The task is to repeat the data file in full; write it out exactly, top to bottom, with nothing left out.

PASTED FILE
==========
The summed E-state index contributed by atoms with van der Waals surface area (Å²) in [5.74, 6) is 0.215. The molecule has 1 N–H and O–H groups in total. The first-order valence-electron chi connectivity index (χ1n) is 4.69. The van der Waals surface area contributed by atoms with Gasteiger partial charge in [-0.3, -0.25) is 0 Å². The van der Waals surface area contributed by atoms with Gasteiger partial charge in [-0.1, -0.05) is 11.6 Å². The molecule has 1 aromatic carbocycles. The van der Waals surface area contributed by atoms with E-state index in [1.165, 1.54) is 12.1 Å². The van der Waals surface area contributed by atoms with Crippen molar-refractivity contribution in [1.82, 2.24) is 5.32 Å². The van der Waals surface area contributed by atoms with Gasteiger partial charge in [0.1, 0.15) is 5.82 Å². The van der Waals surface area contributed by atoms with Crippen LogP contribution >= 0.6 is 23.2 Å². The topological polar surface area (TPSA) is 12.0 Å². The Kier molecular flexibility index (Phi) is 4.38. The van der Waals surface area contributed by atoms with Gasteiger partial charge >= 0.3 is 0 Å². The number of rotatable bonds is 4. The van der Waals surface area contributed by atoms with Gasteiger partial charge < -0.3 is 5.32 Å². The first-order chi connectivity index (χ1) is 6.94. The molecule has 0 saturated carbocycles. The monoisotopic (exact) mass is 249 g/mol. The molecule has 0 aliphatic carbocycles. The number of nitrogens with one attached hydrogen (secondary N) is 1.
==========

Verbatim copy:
The summed E-state index contributed by atoms with van der Waals surface area (Å²) in [5.74, 6) is 0.215. The molecule has 1 N–H and O–H groups in total. The first-order valence-electron chi connectivity index (χ1n) is 4.69. The van der Waals surface area contributed by atoms with Gasteiger partial charge in [-0.3, -0.25) is 0 Å². The van der Waals surface area contributed by atoms with Gasteiger partial charge in [-0.1, -0.05) is 11.6 Å². The molecule has 1 aromatic carbocycles. The van der Waals surface area contributed by atoms with E-state index in [1.165, 1.54) is 12.1 Å². The van der Waals surface area contributed by atoms with Crippen molar-refractivity contribution in [1.82, 2.24) is 5.32 Å². The van der Waals surface area contributed by atoms with Gasteiger partial charge in [0.1, 0.15) is 5.82 Å². The van der Waals surface area contributed by atoms with Crippen LogP contribution >= 0.6 is 23.2 Å². The topological polar surface area (TPSA) is 12.0 Å². The Kier molecular flexibility index (Phi) is 4.38. The van der Waals surface area contributed by atoms with Gasteiger partial charge >= 0.3 is 0 Å². The number of rotatable bonds is 4. The van der Waals surface area contributed by atoms with Gasteiger partial charge < -0.3 is 5.32 Å². The first-order chi connectivity index (χ1) is 6.94. The molecule has 0 saturated carbocycles. The monoisotopic (exact) mass is 249 g/mol. The molecule has 0 aliphatic carbocycles. The number of nitrogens with one attached hydrogen (secondary N) is 1.